My Old Testament Intro I class was assigned to write an original Psalm using the style in scripture. This is mine.
God who loves all,
____God who is kind and gives to everyone,
Where are you, God?
____And where is your spirit?
Why do storms strike the coast and kill the innocent,
____And why do you allow evildoers to make children soldiers?
How can I praise God for goodness done to me
____When violence is done to others
And has been throughout history
____And God does not intervene?
God, come soon,
____And do not long be so far off.
Hear the cries of the poor and the broken,
____And do not harden your heart
____against the people you have made.
Put an end to the evildoing of the wicked,
____And may your righteous judgment save them from their sins
____And save all who suffer from them.
But rain brings life for everyone;
____The sun warms the faces of all.
Flowers infiltrate prison camps
____And human kindness slips into the darkest places.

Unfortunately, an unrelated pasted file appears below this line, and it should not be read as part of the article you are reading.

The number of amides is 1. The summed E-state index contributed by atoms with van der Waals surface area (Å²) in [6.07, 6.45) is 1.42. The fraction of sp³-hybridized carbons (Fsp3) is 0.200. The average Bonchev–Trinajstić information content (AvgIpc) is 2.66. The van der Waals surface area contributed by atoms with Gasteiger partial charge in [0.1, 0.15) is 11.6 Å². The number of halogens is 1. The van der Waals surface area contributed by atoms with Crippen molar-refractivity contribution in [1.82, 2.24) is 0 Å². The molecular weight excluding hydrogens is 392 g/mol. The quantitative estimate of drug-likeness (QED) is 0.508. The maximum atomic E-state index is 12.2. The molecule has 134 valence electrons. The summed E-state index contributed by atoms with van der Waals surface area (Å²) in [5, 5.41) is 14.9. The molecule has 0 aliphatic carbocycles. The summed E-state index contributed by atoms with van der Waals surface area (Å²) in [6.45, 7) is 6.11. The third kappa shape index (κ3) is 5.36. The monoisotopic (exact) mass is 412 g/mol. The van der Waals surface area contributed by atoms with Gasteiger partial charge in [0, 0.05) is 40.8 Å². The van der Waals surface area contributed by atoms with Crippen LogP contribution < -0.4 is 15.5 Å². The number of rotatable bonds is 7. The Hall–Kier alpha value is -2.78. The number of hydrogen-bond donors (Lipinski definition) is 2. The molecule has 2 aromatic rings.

But where no good gifts appear,
____When only suffering, pain, and tragedy remain,
I remember the cross,
____The day God joined our suffering.
The assignment was to match the form of a Psalm type, and mine most closely matched the lament form. But it was missing two key elements: Address of Praise, and Petition for Deliverance. I added the first two lines as an address of praise easily, but then I only had the first and last stanzas. I still had to put a petition in the middle. And the petition required faith.
I hate asking for things, mostly because I hate being disappointed. It’s easier for me to ask God for vague things, like strength and to take care of people. Even then, I don’t expect too much of God. Sometimes when I’m desperate, I pray. But with the sort of things I was dealing with in this Psalm, there was no clean exit strategy. I had to ask for things directly related to the first section. I felt my heart crack when I realized that to finish this assignment, I had to put myself out there. I had to ask God for something I actually wanted. And that left me vulnerable, vulnerable to disappointment. And I think… maybe that’s faith.